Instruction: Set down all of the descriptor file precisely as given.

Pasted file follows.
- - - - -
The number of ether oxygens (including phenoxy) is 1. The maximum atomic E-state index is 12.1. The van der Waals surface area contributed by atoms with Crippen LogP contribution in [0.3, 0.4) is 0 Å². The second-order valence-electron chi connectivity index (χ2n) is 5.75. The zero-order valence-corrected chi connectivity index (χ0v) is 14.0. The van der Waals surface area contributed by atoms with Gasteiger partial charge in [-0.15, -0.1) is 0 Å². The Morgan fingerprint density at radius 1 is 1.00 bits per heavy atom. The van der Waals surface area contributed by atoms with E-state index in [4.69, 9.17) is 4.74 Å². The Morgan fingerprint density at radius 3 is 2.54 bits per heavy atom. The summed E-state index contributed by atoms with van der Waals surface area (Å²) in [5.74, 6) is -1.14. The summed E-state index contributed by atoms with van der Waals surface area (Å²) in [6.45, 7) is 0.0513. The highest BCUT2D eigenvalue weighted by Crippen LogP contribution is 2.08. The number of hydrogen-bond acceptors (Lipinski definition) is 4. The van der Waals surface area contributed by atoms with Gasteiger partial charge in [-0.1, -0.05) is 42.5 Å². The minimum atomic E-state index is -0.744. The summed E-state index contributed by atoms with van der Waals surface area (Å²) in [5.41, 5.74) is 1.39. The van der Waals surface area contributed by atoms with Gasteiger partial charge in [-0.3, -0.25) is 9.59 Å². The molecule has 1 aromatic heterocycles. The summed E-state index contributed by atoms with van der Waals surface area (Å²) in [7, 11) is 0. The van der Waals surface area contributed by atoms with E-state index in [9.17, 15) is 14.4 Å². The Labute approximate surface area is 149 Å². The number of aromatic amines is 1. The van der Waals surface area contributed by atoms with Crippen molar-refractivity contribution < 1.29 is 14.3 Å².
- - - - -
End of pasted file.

The number of ether oxygens (including phenoxy) is 1. The maximum atomic E-state index is 12.1. The van der Waals surface area contributed by atoms with Crippen LogP contribution in [0.3, 0.4) is 0 Å². The second-order valence-electron chi connectivity index (χ2n) is 5.75. The zero-order valence-corrected chi connectivity index (χ0v) is 14.0. The van der Waals surface area contributed by atoms with Gasteiger partial charge in [-0.15, -0.1) is 0 Å². The Morgan fingerprint density at radius 1 is 1.00 bits per heavy atom. The van der Waals surface area contributed by atoms with E-state index in [4.69, 9.17) is 4.74 Å². The Morgan fingerprint density at radius 3 is 2.54 bits per heavy atom. The summed E-state index contributed by atoms with van der Waals surface area (Å²) in [5.74, 6) is -1.14. The summed E-state index contributed by atoms with van der Waals surface area (Å²) in [6.45, 7) is 0.0513. The highest BCUT2D eigenvalue weighted by Crippen LogP contribution is 2.08. The number of hydrogen-bond acceptors (Lipinski definition) is 4. The van der Waals surface area contributed by atoms with Gasteiger partial charge in [-0.1, -0.05) is 42.5 Å². The minimum atomic E-state index is -0.744. The summed E-state index contributed by atoms with van der Waals surface area (Å²) in [5.41, 5.74) is 1.39. The van der Waals surface area contributed by atoms with Gasteiger partial charge in [-0.3, -0.25) is 9.59 Å². The molecule has 1 aromatic heterocycles. The summed E-state index contributed by atoms with van der Waals surface area (Å²) in [7, 11) is 0. The van der Waals surface area contributed by atoms with E-state index in [9.17, 15) is 14.4 Å². The Labute approximate surface area is 149 Å². The number of aromatic amines is 1. The van der Waals surface area contributed by atoms with Crippen molar-refractivity contribution < 1.29 is 14.3 Å².